Rick Springfield on ‘awkward’ nude scenes, rumored butt double and why ‘Hard to Hold’ was almost rated X

Lyndsey Parker
·Editor in Chief, Yahoo Music

Pop-rock star Rick Springfield has amassed an impressive body of acting work over the decades, coming a long way from his 1973 Saturday morning cartoon series Mission: Magic! or his star turn as Dr. Noah Drake on General Hospital. He has earned critical acclaim playing against-type, creepy villain roles on Californication, True Detective, and American Horror Story, and he has even shared the big screen with three-time Oscar-winner Meryl Streep. But suffice to say, the ‘80s flick that was intended to be his cinematic breakout was never nominated for any Oscars. 

Springfield’s musical rom-com Hard to Hold did spawn a hit soundtrack, which celebrates its anniversary this week. But as Springfield tells Yahoo Entertainment with a rueful chuckle, “It was a horrible script. It was something I wish I hadn't done, in retrospect. I got a good song out of it, ‘Love Somebody,’ but that's about it.”

Hard to Hold came out only three years after “Jessie’s Girl” had turned Springfield into an MTV heartthrob, and it was quite scandalous at the time that the movie featured shots of his bare butt — considering that his core audience consisted of mostly young girls who wouldn’t be able to buy a ticket for an R-rated film. (“I know someone accused me of having a body double, but that was me,” Springfield quips.) The Motion Picture Association of America eventually gave Hard to Hold a preteen-friendly PG rating, but Springfield shockingly reveals that at one time the film “was going to be X-rated, because seriously, the sex scenes were so full-on.”

The singer clarifies that “there was no actual, you know — I don't know how to say this on TV — no actual insertion of anything. But it was pretty intense. So they cut [the sex scenes] way, way, way, way, way back.”

'Hard to Hold' movie poster, 1984. (Photo: Universal Pictures)
'Hard to Hold' movie poster, 1984. (Photo: Universal Pictures)

At the time, the film’s female lead, Janet Eilber, told the Philadelphia Daily News, "I thought it would be rated PG. After all, the majority of Springfield's fans are teenage girls. But the script plainly called for a nude love scene. I convinced myself it would be a matter of doing the scene under a sheet or something. But two or three days after we shot the scene I realized there was no sheet and there would be no PG." (As one user has observed in a review on IMDB.com: “This movie came out before the PG-13 rating came along, so the editing is extremely choppy in places since the producers were trying to avoid an R rating.”)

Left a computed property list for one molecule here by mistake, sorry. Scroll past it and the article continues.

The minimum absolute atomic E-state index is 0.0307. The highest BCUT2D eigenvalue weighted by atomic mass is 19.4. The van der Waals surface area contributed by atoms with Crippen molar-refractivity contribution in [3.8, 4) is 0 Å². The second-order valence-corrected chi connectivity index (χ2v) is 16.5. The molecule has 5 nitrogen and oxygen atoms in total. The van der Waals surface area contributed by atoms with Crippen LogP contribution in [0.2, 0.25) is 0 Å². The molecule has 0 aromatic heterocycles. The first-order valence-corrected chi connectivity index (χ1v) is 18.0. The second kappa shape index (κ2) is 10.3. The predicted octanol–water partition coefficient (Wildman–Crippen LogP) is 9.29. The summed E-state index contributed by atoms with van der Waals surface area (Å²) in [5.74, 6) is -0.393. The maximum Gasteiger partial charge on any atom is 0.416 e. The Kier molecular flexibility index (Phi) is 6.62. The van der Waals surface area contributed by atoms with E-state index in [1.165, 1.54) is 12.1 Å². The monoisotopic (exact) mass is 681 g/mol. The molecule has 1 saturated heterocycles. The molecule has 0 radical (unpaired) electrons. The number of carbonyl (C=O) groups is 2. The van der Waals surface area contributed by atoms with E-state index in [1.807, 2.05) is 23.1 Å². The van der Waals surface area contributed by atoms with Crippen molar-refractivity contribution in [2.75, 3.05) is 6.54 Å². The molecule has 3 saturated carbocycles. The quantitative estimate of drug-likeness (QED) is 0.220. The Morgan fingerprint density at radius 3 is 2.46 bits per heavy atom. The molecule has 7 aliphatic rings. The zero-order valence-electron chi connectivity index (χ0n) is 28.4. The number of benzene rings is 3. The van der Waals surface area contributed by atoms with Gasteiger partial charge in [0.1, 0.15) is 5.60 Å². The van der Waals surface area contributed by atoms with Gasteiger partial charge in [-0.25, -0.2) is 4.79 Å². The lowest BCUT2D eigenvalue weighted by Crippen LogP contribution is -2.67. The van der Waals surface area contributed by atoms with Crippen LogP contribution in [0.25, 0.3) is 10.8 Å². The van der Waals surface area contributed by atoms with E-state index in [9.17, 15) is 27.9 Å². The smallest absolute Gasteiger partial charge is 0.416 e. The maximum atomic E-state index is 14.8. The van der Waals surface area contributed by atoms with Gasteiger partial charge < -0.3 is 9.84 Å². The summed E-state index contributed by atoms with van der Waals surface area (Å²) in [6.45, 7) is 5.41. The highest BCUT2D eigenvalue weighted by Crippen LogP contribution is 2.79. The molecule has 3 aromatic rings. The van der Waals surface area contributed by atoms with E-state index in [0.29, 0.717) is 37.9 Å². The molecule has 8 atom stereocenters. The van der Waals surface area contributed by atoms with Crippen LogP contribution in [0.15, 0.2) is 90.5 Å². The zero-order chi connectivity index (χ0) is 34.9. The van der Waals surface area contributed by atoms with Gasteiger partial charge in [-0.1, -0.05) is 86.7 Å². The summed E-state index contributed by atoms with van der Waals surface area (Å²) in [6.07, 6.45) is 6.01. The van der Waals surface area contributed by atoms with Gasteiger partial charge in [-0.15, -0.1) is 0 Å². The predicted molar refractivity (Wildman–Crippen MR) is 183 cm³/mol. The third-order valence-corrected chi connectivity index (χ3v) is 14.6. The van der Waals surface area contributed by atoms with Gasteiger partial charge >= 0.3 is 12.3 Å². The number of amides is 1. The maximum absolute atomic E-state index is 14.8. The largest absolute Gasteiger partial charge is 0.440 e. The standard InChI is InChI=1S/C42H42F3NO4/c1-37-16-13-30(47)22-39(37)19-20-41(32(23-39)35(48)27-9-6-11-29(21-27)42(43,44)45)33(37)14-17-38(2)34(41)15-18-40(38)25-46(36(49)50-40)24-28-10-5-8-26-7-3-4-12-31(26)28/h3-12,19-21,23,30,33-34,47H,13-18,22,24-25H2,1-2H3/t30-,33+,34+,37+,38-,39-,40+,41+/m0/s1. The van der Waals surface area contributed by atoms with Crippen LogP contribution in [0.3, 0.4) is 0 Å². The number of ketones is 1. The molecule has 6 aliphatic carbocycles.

Springfield admits that actually filming the steamy boudoir moments between his character, womanizing rocker Jaime Roberts, and his nemesis-turned-love interest, uptight psychologist Diana Lawson (Eilber), wasn’t such a sexy experience — despite the fact that their convincing onscreen chemistry was, aside from the music, the movie’s only saving grace. 

“It was very, very awkward. First of all, there's probably 30 or 40 men and women standing around. And I just walked in, completely naked,” Springfield laughs, recalling the robe-robbing on-set moment. “You have to break the ice at first, because everybody's uncomfortable. … There's no other way around it other than to walk in and go, ‘Here it is! This is all I got!’”

Adding to the on-set awkwardness elsewhere was the fact that supermodel Patti Hansen, who was dating her future husband Keith Richards at the time, played Jaime Roberts’s crazy ex-girlfriend and bandmate, Nicky Nides. Springfield was apparently such a hot property in the early ‘80s that even the iconic Rolling Stones guitarist felt compelled to visit during production, just to make sure that nothing was going on between Springfield and Hansen.

“Actually, Keith came down to the set, because Patti and I got along really well. She's a fabulous girl. And I heard that Keith was, you know, ‘What's going on with you and the Springfield guy?’ So he came down to the set to check me out — I think that’s what the story is,” says Springfield. “It was great to meet him, of course. I had always been a big fan.” (Hansen and Richards married in December 1983, shortly after shooting for Hard to Hold wrapped, and they’re still going strong.)

Hard to Hold was a bomb, debuting in seventh place in its opening weekend and receiving mostly terrible reviews. But it has become a bit of a cult classic, and its soundtrack went to No. 16 on the Billboard album chart and yielded three Top 40 singles, including the top five smash “Love Somebody.” And while Hard to Hold didn’t quite kick Springfield’s movie career into high gear as planned, he’s still a steadily working — and respected — actor today.

And these days, instead of trying to be a matinee idol, the 70-year-old show business veteran prefers to go for the “weird” acting jobs, like the “murderous priest” on AHS or the “freaky” Dr. Irving Pitlor on True Detective — a different sort of doctor from the dreamier and prettier Noah Drake. In fact, Springfield did such a great job in the Pitlor role, which involved wearing layers of scary prosthetic makeup, that “people didn't even know it was me,” he recalls. “I actually read a review that said… ‘Wow, whoever played Dr. Pitlor has a serious acting career ahead of him.’”

Check out Rick Springfield’s extended Yahoo Entertainment interview, in which he discusses his charity single “The Wall Will Fall,” his memoir, his famous dog Ron, mental health, and much, much more:

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